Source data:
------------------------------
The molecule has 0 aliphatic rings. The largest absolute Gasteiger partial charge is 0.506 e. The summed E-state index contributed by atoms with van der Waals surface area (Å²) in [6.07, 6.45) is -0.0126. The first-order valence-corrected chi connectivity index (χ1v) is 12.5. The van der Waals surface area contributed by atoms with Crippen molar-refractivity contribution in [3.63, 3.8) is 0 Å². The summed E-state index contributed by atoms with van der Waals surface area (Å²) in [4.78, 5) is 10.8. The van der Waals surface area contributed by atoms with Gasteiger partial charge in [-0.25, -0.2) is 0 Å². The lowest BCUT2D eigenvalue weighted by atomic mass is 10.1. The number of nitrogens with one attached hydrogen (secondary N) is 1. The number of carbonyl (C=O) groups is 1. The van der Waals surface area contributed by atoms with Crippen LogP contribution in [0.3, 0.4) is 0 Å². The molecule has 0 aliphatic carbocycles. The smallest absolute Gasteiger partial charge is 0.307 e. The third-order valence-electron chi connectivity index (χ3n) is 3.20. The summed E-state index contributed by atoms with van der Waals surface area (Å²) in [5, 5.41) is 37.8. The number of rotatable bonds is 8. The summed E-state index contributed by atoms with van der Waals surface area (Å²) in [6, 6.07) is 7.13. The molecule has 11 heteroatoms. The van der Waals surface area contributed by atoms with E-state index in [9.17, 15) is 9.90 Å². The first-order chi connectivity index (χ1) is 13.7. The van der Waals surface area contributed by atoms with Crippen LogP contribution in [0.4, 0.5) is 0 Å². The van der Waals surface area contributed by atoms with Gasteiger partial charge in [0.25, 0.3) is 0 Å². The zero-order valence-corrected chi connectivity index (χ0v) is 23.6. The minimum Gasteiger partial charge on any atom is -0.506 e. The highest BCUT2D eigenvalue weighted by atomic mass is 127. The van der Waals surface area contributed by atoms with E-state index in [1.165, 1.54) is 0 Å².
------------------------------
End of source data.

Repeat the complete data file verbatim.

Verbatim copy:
The molecule has 0 aliphatic rings. The largest absolute Gasteiger partial charge is 0.506 e. The summed E-state index contributed by atoms with van der Waals surface area (Å²) in [6.07, 6.45) is -0.0126. The first-order valence-corrected chi connectivity index (χ1v) is 12.5. The van der Waals surface area contributed by atoms with Crippen molar-refractivity contribution in [3.63, 3.8) is 0 Å². The summed E-state index contributed by atoms with van der Waals surface area (Å²) in [4.78, 5) is 10.8. The van der Waals surface area contributed by atoms with Gasteiger partial charge in [-0.25, -0.2) is 0 Å². The lowest BCUT2D eigenvalue weighted by atomic mass is 10.1. The number of nitrogens with one attached hydrogen (secondary N) is 1. The number of carbonyl (C=O) groups is 1. The van der Waals surface area contributed by atoms with Crippen LogP contribution in [0.3, 0.4) is 0 Å². The molecule has 0 aliphatic carbocycles. The smallest absolute Gasteiger partial charge is 0.307 e. The third-order valence-electron chi connectivity index (χ3n) is 3.20. The summed E-state index contributed by atoms with van der Waals surface area (Å²) in [5, 5.41) is 37.8. The number of rotatable bonds is 8. The summed E-state index contributed by atoms with van der Waals surface area (Å²) in [6, 6.07) is 7.13. The molecule has 11 heteroatoms. The van der Waals surface area contributed by atoms with E-state index in [9.17, 15) is 9.90 Å². The first-order chi connectivity index (χ1) is 13.7. The van der Waals surface area contributed by atoms with Crippen LogP contribution in [0.4, 0.5) is 0 Å². The van der Waals surface area contributed by atoms with Gasteiger partial charge in [0.25, 0.3) is 0 Å². The zero-order valence-corrected chi connectivity index (χ0v) is 23.6. The minimum Gasteiger partial charge on any atom is -0.506 e. The highest BCUT2D eigenvalue weighted by atomic mass is 127. The van der Waals surface area contributed by atoms with E-state index in [1.165, 1.54) is 0 Å².